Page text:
Runs MOF compiler (cimmofl) on:
-Schema v2.7
Generates the CIM Schema v2.7 in the repository (skeleton of CIM objects)
-PG_InterOp
Internal to Pegasus schema for operating (shutdown, add users, etc)
CIM_Indications (SNMP, Events, Alert, Threshold, etc)
-PG_ManagedSystem
Registers included CIM Providers (libOSProvider.so, libDNSProvider.so,  ) 
in Pegasus (which are located in src/Providers)
<p>
For more information about using the MOF compiler, refer to user's manual on the

openpegasus.org. 

<h1>
<a name="Testing a Pegasus Installation">Testing a Pegasus Installation</a></h1>
<p>
Pegasus includes an extensive set of test facilities&nbsp; as part of the CVS 
enviromentthat can be executed including:<ul>
  <li><b>Test Clients</b> - There are several clients that have been built 
  specifically to test Pegasus or parts of Pegasus including TestClient, Client, 
  CLI, ipinfo, osinfo, WbemEsec, etc. See the src/Clients directory for more 
  information. These programs require a server complete with repository to be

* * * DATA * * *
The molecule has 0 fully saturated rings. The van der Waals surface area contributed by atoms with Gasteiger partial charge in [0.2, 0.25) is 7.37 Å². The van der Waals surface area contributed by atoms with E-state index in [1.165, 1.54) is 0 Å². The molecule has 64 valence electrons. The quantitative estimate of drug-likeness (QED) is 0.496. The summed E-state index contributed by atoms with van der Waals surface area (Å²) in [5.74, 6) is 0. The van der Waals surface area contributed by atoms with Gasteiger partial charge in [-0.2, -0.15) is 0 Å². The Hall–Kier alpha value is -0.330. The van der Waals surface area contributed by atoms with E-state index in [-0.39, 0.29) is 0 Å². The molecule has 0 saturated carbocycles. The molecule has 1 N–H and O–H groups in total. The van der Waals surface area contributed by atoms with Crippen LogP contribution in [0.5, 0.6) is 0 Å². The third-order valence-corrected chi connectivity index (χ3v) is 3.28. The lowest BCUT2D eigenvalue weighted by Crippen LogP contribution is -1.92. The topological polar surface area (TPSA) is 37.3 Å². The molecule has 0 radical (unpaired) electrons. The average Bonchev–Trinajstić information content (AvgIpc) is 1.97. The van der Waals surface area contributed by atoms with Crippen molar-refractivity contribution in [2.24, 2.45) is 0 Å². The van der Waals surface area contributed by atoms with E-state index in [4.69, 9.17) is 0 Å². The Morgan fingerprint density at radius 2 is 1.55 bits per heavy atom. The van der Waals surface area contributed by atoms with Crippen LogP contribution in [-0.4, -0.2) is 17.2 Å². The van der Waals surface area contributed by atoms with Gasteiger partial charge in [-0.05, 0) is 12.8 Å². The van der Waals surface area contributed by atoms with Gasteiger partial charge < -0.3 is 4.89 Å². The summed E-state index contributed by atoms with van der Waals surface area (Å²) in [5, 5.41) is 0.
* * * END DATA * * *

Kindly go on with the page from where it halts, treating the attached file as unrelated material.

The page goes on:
running.&nbsp; Note that some of these tests use classes and instances that 
  are only installed with the &quot;make testrepository&quot; functions including test 
  namespaces and extra classes and instances in those namespaces and additional 
  providers from the providers/sample and proviers/testproviders directories.</li>
  <li><b>Sample and test providers</b> -&nbsp; Test providers exist for the 
  major provider types in the providers/sample directories and the providers/testProviders 
  directory</li>
  <li><b>Unit Tests</b> - Most Pegasus functions include unit tests for the 
  functions.&nbsp; These are normally executed with the &quot;make tests&quot; command 
  which can be executed at many different levels of the source tree from the top 
  level to execute all of the unit tests to individual directories.&nbsp;